The Emmer's campaign is now only challenged 700-something ballots, far less than what can change the outcome of the race.  Id love to predict they dont file a lawsuit as there isnt any path to victory and the public will clearly not like a prolonged court battle for a losing cause.  But, well, politics...

I apologize in advance for this rant,
but I am a little cranky and quite cold (it's fucking cold here, man) today.

I'm fairly liberal but not hardcore in my beliefs. I often say awful things in the heat of the moment, but in the vast majority of cases, I think our clashes with the other side come from ideological disagreements and not some sort of "let's destroy the country" mindset. I try to not immediately accept all of the motivations and characterizations associated with modern Republican politics, but one keeps ringing truer and truer: that Democrats are never, ever legitimately elected.

When President Obama was sworn in, he just finished winning by the largest margin in 20 years. In the House and Senate, Democrats had larger margins than the Republicans had at any time during, as Atrios put it, The Great and Glorious Republican Revolution of 1994. Nobody serious claimed that the result was faulty. The country clearly had given the Democrats the right to govern, yet that didn't matter, because...well, just because. We are, according to some, a center-right nation, if not an outright conservative one, so liberal solutions are never appropriate. We had to pay attention to what conservatives wanted, because that was only fair and only right, despite them never really doing the same when they were in power.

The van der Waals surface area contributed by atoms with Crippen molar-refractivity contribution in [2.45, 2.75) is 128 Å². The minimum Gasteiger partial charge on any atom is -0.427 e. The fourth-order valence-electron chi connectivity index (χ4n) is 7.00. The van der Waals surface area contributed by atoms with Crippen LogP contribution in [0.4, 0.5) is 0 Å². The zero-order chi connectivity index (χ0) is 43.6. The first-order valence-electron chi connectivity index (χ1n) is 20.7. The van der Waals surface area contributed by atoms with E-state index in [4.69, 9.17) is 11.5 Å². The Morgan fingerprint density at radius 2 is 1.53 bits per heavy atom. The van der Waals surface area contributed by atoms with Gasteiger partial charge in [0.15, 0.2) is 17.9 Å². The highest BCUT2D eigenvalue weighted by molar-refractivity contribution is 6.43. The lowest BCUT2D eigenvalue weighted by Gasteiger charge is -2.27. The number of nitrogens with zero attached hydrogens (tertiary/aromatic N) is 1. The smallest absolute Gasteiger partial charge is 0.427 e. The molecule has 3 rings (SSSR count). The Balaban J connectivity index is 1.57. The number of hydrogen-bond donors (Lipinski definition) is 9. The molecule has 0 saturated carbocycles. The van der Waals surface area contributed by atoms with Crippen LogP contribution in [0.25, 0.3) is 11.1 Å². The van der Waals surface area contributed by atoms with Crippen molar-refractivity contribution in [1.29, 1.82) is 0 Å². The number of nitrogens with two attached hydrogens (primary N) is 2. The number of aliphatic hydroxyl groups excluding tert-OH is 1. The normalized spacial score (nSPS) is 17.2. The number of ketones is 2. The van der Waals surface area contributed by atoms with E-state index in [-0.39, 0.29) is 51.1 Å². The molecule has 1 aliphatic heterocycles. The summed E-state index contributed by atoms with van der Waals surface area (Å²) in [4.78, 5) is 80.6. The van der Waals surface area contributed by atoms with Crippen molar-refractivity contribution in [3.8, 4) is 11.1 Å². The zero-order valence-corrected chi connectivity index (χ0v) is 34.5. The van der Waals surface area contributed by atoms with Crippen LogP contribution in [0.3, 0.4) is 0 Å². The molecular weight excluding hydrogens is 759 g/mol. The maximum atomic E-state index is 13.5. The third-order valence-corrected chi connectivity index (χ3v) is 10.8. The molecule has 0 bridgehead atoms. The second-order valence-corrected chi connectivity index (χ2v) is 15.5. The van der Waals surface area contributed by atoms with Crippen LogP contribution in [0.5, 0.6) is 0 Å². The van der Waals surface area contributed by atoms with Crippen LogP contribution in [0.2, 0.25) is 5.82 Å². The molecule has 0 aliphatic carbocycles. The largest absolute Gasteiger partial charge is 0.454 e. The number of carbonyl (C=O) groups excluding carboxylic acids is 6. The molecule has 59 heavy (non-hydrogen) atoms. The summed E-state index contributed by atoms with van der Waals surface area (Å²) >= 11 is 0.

The Democrats certainly didn't help themselves with some decisions. Indeed, if there was one thing that could I could go back and alter, it would be a change in the rules of the Senate so that a bigger stimulus would have been possible. But regardless, win or lose, Democratic rule was never legitimate. It'd be pathetic and astonishing if it weren't such an effective notion for the Republicans.

Anyway, I think we are seeing a symptom of that when the Republicans do stuff like this. I get where they are coming from, to an extent. It honestly baffles me that the Republicans were able to get away with what they did during the last two years and were able to use it to help them win so convincingly in the last election. I don't think it's particularly fair, because the Democrats seem to try to opetrate in good faith while the Republicans intend to do little more than whip it out and piss in the punch bowl, but I don't think it's illegitimate. It might or might not be a mandate, but it's certainly an opportunity. They now have, deserved or not, a more prominent voice at the table.

Somehow, though, if the situation were reversed, I doubt we'd see the same sentiment being expressed. And as much as this saddens me and infuriates me, I just don't know how to stop it. The only solution, I guess, is to win, and then act like you won, although not unethically or unlawfully, no matter what everyone else is saying.